Friday, June 17, 2016

PSALM 92 continued...

"I will sing for joy at the works of Thy hands.
How great are Thy works, O Lord!
Thy thoughts are very deep.
A senseless man has no knowledge;
Nor does a stupid man understand this:
or in the King James Version verse 6,
"A brutish man knoweth not;
neither doth a fool understand this."

As Adam Clarke says, "'How great are Thy works!'
They are multitudinous, stupendous, and splendid;
and 'Thy thoughts,' Thy designs and counsels,
from which, by which, and in reference to which,
they have been formed; are very deep,
so profound as not to be fathomed by the comprehension of man."

How great are Thy works, O Lord! You fill in the blank, "How great____________?
Have the works of God's creation taken your breath away until you can only gape and be without words?  Doesn't it make your heart sing?  In our recent trip to the South, our heart sang "Green, green, green, before unseen,  Like the Garden of Eden so lush, so we gush."  Well. you get the gest of it.  But we constantly realized, how great were His works, How deep His thoughts.  Deeper than the deepest ocean, Higher than the unfathomable sky above.

"'For My thoughts are not your thoughts,
Neither are your ways My ways,' declares the Lord.
For as the heavens are higher than the earth,
So are My ways higher than your ways,
And my thoughts than your thoughts.'"
(Isaiah 55:8-9)

So, 'A brutish man knoweth not.'
"the human hog--the stupid bear--the boor;
the man who is all flesh;
in whom spirit or intellect neither seems to work nor exist.
The brutish man, who never attempts to see God in His works.
'Neither doth a fool understand this.'
"The fool is different from the brutish man;
the latter has mind, but it is buried in flesh;
the former has no mind, and his stupidity is unavoidable."

"You brute!"
"You animal!"
"Foolish, foolish, foolish!"

These are often themes of literature because they are conditions of man, not unknown.
Blessedly, there is another option, one who recognizes God and praises Him.  As Matthew Henry says, "From a joyful remembrance of what God has done for us we may raise a joyful prospect of what He will do.  We cannot comprehend the greatness of God's works, and therefore must reverently and awfully wonder at them. 'Men's works are little and trifling, for their thoughts are shallow; but, Lord, Thy works are great and as such as cannot be measured; for Thy thoughts are very deep and such as cannot be fathomed.'  The greatness of God's works shall lead us to consider the depth of His thoughts...Those are fools who will not acquaint themselves with them, nor give Him the glory of them."

As is a popular adaptable saying on the internet goes, "This is Jack.  Jack does not appreciate the awesome things God has made or the wondrous things God has done.  Jack is a brute.  Jack is a fool. Don't be like Jack."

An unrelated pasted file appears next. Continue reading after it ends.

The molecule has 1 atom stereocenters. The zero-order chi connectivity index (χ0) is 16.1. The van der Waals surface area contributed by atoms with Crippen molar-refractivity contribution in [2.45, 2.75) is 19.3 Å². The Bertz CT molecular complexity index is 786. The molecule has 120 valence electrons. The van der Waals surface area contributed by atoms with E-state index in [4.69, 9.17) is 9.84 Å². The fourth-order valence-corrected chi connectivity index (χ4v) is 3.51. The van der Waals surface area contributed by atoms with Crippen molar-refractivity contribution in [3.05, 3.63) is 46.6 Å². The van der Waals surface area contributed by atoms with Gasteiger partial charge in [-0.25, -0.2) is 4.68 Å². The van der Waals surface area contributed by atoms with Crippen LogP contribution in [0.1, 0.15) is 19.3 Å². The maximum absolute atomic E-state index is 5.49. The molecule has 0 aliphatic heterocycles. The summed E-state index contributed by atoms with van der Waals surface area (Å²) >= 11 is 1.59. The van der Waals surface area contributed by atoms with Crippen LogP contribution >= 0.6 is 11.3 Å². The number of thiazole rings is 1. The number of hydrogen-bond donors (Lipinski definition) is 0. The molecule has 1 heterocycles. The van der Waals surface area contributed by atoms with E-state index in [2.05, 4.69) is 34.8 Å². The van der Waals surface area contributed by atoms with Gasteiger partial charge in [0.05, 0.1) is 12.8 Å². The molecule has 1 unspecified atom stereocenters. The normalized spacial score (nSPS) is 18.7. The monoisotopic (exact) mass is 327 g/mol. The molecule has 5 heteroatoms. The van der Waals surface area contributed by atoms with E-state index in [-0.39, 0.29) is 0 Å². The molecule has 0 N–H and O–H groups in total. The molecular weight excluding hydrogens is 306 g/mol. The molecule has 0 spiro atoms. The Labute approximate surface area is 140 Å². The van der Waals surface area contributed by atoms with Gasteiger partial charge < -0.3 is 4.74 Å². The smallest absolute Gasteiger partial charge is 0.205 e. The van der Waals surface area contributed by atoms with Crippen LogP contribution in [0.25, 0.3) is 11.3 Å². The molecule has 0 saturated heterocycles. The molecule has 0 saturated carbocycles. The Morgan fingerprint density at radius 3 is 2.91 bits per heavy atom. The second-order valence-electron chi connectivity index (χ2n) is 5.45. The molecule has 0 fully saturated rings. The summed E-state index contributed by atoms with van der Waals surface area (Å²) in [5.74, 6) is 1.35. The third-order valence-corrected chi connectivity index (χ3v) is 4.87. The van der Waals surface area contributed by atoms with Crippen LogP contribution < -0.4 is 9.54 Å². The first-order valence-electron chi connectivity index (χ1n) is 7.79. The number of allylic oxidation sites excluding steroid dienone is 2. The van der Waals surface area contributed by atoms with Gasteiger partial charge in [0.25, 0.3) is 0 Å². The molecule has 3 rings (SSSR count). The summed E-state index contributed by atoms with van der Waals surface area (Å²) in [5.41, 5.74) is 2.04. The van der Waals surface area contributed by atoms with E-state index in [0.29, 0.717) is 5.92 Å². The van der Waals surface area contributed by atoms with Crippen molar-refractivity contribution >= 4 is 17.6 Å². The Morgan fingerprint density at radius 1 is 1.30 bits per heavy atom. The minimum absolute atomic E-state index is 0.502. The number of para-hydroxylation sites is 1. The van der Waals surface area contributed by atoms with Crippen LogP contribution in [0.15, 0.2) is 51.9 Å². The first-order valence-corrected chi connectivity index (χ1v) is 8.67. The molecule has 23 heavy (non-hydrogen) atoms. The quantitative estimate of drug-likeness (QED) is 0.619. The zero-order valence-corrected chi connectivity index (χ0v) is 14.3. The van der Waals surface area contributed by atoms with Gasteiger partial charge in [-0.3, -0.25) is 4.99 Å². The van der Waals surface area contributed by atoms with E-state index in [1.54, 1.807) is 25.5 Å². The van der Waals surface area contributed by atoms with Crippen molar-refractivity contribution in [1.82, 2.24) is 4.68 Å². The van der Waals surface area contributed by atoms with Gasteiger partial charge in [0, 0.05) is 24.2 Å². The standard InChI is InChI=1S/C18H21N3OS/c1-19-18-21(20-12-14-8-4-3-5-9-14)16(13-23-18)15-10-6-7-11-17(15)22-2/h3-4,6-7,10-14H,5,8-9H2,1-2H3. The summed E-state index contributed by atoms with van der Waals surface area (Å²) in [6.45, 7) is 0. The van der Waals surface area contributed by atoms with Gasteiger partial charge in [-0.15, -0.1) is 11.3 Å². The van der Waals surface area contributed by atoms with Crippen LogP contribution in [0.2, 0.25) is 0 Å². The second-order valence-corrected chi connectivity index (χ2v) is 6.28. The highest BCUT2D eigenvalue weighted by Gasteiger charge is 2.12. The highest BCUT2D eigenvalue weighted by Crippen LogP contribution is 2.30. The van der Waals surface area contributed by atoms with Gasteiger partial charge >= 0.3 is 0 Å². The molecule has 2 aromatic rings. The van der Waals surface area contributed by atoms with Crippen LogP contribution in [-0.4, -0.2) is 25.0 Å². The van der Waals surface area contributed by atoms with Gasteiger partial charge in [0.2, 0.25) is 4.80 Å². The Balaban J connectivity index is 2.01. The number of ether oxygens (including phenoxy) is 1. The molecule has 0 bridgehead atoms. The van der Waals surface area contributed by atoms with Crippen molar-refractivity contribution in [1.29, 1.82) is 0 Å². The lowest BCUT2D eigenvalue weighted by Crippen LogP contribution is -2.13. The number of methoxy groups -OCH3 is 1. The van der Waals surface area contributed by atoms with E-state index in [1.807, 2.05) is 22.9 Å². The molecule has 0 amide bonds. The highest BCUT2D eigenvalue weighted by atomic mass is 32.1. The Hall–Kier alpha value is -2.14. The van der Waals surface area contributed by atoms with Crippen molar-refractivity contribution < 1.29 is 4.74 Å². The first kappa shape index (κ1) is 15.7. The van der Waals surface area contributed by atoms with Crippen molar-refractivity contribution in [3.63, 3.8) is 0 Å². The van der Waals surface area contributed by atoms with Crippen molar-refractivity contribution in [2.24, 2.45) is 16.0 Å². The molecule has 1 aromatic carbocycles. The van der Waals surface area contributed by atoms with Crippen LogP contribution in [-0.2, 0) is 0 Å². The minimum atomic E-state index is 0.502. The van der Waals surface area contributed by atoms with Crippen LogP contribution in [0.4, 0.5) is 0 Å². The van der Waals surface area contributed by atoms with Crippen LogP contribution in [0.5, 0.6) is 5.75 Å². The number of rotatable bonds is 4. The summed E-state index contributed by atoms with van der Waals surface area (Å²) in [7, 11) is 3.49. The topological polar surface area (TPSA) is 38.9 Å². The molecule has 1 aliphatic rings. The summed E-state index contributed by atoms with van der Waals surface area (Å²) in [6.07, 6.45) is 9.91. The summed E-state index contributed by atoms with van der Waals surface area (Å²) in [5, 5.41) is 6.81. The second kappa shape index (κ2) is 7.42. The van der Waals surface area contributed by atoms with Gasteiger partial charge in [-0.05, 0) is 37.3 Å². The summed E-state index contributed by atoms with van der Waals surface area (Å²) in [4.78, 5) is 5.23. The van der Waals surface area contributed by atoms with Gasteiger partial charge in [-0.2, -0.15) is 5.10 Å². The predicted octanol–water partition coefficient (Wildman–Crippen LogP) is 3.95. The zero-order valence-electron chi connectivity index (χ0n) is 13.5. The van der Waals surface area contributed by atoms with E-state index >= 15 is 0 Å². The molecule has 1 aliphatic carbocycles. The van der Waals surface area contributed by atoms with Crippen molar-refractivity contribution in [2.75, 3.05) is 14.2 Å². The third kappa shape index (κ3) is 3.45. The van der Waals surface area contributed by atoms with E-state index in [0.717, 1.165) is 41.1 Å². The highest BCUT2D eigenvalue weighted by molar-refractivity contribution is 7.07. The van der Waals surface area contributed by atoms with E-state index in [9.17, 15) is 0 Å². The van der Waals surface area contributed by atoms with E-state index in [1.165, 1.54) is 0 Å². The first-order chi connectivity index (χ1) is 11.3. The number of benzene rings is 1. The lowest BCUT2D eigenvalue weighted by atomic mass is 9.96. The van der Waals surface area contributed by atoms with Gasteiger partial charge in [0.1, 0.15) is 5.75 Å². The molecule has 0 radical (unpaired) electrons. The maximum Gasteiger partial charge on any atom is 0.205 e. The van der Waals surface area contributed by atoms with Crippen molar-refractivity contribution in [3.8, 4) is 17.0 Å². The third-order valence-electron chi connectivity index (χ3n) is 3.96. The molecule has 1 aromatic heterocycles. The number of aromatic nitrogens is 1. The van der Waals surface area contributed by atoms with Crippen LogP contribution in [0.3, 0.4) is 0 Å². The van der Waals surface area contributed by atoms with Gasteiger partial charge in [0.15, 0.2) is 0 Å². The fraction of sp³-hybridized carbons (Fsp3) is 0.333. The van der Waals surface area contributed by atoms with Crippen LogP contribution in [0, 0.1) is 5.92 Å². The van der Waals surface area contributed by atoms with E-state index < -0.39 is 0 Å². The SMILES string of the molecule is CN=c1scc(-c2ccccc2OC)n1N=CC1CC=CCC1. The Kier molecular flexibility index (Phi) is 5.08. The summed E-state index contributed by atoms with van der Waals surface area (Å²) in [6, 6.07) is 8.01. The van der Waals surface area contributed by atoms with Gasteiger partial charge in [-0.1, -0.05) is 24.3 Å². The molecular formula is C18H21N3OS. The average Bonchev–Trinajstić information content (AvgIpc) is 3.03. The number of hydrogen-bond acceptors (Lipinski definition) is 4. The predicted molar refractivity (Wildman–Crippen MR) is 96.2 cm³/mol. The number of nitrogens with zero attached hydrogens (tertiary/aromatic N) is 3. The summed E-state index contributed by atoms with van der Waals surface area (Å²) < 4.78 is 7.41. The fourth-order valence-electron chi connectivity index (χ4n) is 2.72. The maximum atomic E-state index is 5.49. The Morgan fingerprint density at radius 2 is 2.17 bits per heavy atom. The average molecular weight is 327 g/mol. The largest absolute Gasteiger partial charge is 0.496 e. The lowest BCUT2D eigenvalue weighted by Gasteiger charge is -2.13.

What happens when one does not rise above being a brute or a fool?  One becomes wicked.  They seem to sprout up everywhere and even flourish.  Certainly it seems to be true, not just on foreign enemy territory, but even in our own land where common sense has left the building and some see us as the enemy now and rise up against us.  "Et tu brute?"


"That when the wicked sprouted up like grass, and all who did iniquity flourished,
It was only that they might be destroyed forevermore.
But Thou, O Lord, art on high forever.
For, behold, Thine enemies, O Lord,
For behold, Thine enemies will perish;
All who do iniquity will be scattered....
And my eye has looked exultantly upon my foes,
My ears hear of the evildoers who rise up against me."

Which will last longer,
the grass or the tree?
The righteous man will flourish like the palm tree,
He will grow like a cedar in Lebanon.
Planted in the house of the Lord,
They will flourish in the courts of our God.
They will still yield fruit in old age;
They shall be full of sap and very green,
To declare that the Lord is upright;
He is my rock, and there is no unrighteousness in Him."

Are we there yet?  Has old age started?  Are we still yielding fruit in our old age?
I want to be full of sap, vim and vigor--if not physically, then expressively--
though my body may be bent, I can declare the Lord is upright,
and that He is my rock, and there is no unrighteousness in Him,
none, nope, nada.

Matthew Henry says, "...but God's trees are said to be planted in His house because it is from His grace, by His word and Spirit, that they receive all the sap and virtue that keep them alive and make them fruitful...Where God gives true grace He will give more grace.  God's trees shall grow higher, like the tall cedars in Lebanon; they shall grow nearer heaven; they shall grow stronger...They shall be fruitful.  The products of sanctification, all the instances of a lively devotion, good works, by which God is glorified and others are edified, these are the fruits of righteousness, in which it is the privilege of the righteous to abound.  It is promised that they shall bring forth fruit in old age...The last days of the saints are sometimes their best days, and their last work is their best work." 
You're only as old as your fruitfulness!

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